Shea Morgan: But the moral to this story? No, boys and girls, it is not about teamwork and sharing. It is that if you are a werewolf and your wife Glenda makes you turtle rock stew, don’t go fill your belly because the townsfolk still have pitchforks. So, again I ask, what is the moral to this story? Don’t screw with the Machinery of the Universe!
Chorus 1: And now the guys in the white coats have arrived, so Shea has to say good night, all …quick before she kills off the elephant too.
Shea Morgan: How did you know about the elephant?? I mean, are you psychic or something? After the purple Camaro saved Elephant from its imminent demise at the hands, or should I say wheels, of the red SUV that slaughtered Frog, Elephant ran off to join the Circus. He thought some time trying out the giant Wheel that the elephants there walked in might be fun. Boy, wasn’t Elephant mistaken.
Chorus 2: I don’t believe Frog is dead. I think it’s a storyteller’s ruse.
Shea Morgan: Elephant loved his new job. He liked the peanuts. He liked the cute little kids and the nice Circus Master. But the wheel exercises would tire him out so, as Elephant was old and, well, not so wise, just old. He wasn’t, I don’t know, like a hamster. This was a giant Wheel. I mean, like a real Giant’s Wheel, like of the, you know, those Norse Giants whose name begins with “J”…but, that is of no real consequence. The Wheel was big. [Editor’s Note: The Norse giants are Jotun.]
Shea Morgan: As I said, Elephant wasn’t the sharpest knife in the drawer. So, Elephant thought walking on top of the Wheel would be great. What he didn’t realize is the Wheel comes around again. If Elephant wasn’t so overly enthusiastic, having run blindly to the Circus and into the Wheel as he had into the Highway to save Frog, he would have seen this coming. But alas, no. Elephant was crushed by the weight of the Giant’s wheel and is no more.
Shea Morgan: Elephant, his ghost rising to the heavens, to join his mother Luna the Elephant. Shaddai el Chai!
Shea Morgan: So as our second Chorus has pointed out, the story does not end here. No, indeed it does not.
Shea Morgan: Just as Elephant ran willy-nilly to the Wheel and into the Highway to save his friend Frog, whom he loved with all his giant elephant heart. Elephant never learned the importance of verifying truths or science. He never saw Frog’s body, after the alleged Scorpion chased after it, once they got out of the water. The Scorpion merely stunned Frog, so when the red SUV “ran” Frog over, Frog was merely in a stupor in the middle of the road, safely between the wheels of the red SUV. He never quite understood why his friend Elephant ran off to join the Circus, and in fact was quite distraught by being abandoned by his friend Elephant.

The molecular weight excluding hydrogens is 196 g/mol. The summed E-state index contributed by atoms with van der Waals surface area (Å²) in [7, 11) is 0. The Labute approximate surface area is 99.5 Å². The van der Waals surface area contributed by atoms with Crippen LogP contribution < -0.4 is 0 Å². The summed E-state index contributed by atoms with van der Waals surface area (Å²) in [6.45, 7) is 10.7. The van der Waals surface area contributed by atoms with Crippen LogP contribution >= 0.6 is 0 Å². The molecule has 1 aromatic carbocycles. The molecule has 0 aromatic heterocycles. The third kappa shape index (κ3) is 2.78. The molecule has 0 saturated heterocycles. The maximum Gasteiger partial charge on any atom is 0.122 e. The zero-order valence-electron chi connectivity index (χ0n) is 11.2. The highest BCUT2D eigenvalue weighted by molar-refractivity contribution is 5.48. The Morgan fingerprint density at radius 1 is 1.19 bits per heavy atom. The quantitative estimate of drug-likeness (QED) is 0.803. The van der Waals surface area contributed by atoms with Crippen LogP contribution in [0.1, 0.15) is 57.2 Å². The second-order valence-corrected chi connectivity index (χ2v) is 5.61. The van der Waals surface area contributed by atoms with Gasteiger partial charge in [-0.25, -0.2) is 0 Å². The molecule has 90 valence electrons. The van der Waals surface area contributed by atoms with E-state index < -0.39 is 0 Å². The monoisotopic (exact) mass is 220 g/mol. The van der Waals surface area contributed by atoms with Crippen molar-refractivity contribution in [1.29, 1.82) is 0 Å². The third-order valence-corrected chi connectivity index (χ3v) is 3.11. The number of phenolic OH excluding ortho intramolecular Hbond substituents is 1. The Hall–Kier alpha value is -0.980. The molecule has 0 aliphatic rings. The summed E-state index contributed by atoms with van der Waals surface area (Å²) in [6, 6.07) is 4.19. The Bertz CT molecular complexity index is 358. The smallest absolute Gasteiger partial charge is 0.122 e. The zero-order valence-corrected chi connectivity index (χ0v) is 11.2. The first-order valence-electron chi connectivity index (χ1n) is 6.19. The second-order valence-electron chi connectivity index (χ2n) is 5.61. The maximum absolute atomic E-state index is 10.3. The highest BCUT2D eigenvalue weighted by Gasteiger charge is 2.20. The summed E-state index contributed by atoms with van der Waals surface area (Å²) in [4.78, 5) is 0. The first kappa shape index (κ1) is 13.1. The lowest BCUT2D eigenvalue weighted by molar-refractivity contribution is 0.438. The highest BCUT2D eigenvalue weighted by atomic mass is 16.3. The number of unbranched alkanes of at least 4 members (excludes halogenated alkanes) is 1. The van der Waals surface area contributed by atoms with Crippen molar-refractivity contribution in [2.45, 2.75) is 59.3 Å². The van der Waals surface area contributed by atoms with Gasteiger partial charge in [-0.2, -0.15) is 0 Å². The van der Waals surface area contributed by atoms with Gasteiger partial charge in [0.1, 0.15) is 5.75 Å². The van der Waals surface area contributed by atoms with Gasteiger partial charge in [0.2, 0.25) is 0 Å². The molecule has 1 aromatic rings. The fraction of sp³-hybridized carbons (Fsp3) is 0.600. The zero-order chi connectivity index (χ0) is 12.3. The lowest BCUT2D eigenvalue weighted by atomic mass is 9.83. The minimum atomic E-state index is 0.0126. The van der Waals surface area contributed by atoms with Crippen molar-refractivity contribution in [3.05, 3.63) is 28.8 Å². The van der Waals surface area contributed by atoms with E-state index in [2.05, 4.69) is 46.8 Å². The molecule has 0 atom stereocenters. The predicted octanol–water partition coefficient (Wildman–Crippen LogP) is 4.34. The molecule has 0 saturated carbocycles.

Chorus 1: Please let it end. Really.
Shea Morgan: So, Frog sought out Scorpion again. He asked Scorpion to let him take him across the water. Because, why? Frog wanted to kill himself at his distress over his friend. Scorpion, seeing this distress of Frog, said “why yes, Frog, I will ride your back across the river.” And indeed he did. And, Scorpion stung Frog. Frog, having reconsidered his kamikaze stance of suicide at the hands of stupidly having the Scorpion ride his back across the water, asked Scorpion why did he actually do it? “Why did you kill me, Scorpion?” said Frog.
Shea Morgan: Now, you expect Scorpion to say “it’s in my nature”, right? I mean, it is like Aesop’s story after all?
Chorus 1: [Chorus 2], this last part is your fault.
Shea Morgan: Nope. Not a chance. Scorpion said “because I’m sick of your whining and not understanding the Machinery of the Universe. Since I have killed you, by stabbing you with an afflicting poison, you will now become a ghost, travel to Yesod and understand the illusions of your life. After all you caused all this death and destruction by your one act of doing this with me in the first place. One time, you get away with it, two times, no. And you must understand now, and you will when you get there, that there is a grander picture and scheme of the Universe.”
Shea Morgan: Moral? Don’t screw with the Machinery of the Universe.
Shea Morgan: And then, Frog died. The End.
Shea Morgan: Oh, wait…Shaddai el Chai!